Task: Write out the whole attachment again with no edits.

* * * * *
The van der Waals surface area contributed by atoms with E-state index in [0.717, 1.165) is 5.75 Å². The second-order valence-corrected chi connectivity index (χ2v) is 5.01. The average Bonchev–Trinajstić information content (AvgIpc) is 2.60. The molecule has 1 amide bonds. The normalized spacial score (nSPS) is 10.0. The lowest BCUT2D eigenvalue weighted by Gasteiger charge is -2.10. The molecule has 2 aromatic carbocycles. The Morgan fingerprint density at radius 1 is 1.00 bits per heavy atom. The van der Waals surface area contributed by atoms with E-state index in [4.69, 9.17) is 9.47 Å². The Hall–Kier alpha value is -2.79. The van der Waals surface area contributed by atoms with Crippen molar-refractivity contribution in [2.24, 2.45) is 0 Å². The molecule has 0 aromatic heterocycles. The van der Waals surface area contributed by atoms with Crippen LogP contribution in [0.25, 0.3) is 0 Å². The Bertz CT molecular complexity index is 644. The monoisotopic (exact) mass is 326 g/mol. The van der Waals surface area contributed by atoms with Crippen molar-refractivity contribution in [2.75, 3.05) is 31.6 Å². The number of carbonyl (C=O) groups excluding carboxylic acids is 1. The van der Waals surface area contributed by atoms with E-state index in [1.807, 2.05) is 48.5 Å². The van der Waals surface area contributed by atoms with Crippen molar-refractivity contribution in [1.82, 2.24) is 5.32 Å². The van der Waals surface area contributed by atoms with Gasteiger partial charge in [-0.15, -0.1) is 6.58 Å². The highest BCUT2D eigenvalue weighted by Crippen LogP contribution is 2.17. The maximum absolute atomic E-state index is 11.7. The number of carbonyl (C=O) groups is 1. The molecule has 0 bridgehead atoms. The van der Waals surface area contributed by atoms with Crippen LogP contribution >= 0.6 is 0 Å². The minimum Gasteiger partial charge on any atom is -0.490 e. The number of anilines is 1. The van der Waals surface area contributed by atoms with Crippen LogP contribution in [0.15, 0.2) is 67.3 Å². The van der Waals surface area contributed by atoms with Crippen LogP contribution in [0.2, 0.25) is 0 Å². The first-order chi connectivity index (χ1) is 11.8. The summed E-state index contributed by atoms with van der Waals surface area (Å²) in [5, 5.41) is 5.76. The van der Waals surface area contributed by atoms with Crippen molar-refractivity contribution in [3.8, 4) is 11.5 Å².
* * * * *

The van der Waals surface area contributed by atoms with E-state index in [0.717, 1.165) is 5.75 Å². The second-order valence-corrected chi connectivity index (χ2v) is 5.01. The average Bonchev–Trinajstić information content (AvgIpc) is 2.60. The molecule has 1 amide bonds. The normalized spacial score (nSPS) is 10.0. The lowest BCUT2D eigenvalue weighted by Gasteiger charge is -2.10. The molecule has 2 aromatic carbocycles. The Morgan fingerprint density at radius 1 is 1.00 bits per heavy atom. The van der Waals surface area contributed by atoms with E-state index in [4.69, 9.17) is 9.47 Å². The Hall–Kier alpha value is -2.79. The van der Waals surface area contributed by atoms with Crippen molar-refractivity contribution in [2.24, 2.45) is 0 Å². The molecule has 0 aromatic heterocycles. The van der Waals surface area contributed by atoms with Crippen LogP contribution in [0.25, 0.3) is 0 Å². The Bertz CT molecular complexity index is 644. The monoisotopic (exact) mass is 326 g/mol. The van der Waals surface area contributed by atoms with Crippen molar-refractivity contribution in [2.75, 3.05) is 31.6 Å². The number of carbonyl (C=O) groups excluding carboxylic acids is 1. The van der Waals surface area contributed by atoms with E-state index in [1.807, 2.05) is 48.5 Å². The van der Waals surface area contributed by atoms with Crippen molar-refractivity contribution in [1.82, 2.24) is 5.32 Å². The van der Waals surface area contributed by atoms with Gasteiger partial charge in [-0.15, -0.1) is 6.58 Å². The highest BCUT2D eigenvalue weighted by Crippen LogP contribution is 2.17. The maximum absolute atomic E-state index is 11.7. The number of carbonyl (C=O) groups is 1. The molecule has 0 bridgehead atoms. The van der Waals surface area contributed by atoms with Crippen LogP contribution >= 0.6 is 0 Å². The minimum Gasteiger partial charge on any atom is -0.490 e. The number of anilines is 1. The van der Waals surface area contributed by atoms with Crippen LogP contribution in [0.15, 0.2) is 67.3 Å². The van der Waals surface area contributed by atoms with Crippen LogP contribution in [0.2, 0.25) is 0 Å². The first-order chi connectivity index (χ1) is 11.8. The summed E-state index contributed by atoms with van der Waals surface area (Å²) in [5, 5.41) is 5.76. The van der Waals surface area contributed by atoms with Crippen molar-refractivity contribution in [3.8, 4) is 11.5 Å².